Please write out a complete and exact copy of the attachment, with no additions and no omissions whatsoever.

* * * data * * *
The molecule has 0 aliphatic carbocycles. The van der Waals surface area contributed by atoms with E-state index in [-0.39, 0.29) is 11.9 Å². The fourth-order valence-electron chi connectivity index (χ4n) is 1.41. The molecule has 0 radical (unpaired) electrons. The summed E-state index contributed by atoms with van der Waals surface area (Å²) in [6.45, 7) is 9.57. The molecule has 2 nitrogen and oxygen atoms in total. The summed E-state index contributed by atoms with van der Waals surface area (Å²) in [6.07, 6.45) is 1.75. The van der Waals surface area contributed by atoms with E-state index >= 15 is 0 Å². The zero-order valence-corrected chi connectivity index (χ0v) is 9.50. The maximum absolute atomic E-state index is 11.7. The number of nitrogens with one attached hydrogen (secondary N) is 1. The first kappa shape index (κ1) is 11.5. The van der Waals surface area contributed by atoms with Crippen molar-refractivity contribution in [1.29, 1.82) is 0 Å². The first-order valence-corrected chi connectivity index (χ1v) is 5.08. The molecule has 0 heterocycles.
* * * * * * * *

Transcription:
The molecule has 0 aliphatic carbocycles. The van der Waals surface area contributed by atoms with E-state index in [-0.39, 0.29) is 11.9 Å². The fourth-order valence-electron chi connectivity index (χ4n) is 1.41. The molecule has 0 radical (unpaired) electrons. The summed E-state index contributed by atoms with van der Waals surface area (Å²) in [6.45, 7) is 9.57. The molecule has 2 nitrogen and oxygen atoms in total. The summed E-state index contributed by atoms with van der Waals surface area (Å²) in [6.07, 6.45) is 1.75. The van der Waals surface area contributed by atoms with E-state index >= 15 is 0 Å². The zero-order valence-corrected chi connectivity index (χ0v) is 9.50. The maximum absolute atomic E-state index is 11.7. The number of nitrogens with one attached hydrogen (secondary N) is 1. The first kappa shape index (κ1) is 11.5. The van der Waals surface area contributed by atoms with Crippen molar-refractivity contribution in [1.29, 1.82) is 0 Å². The first-order valence-corrected chi connectivity index (χ1v) is 5.08. The molecule has 0 heterocycles.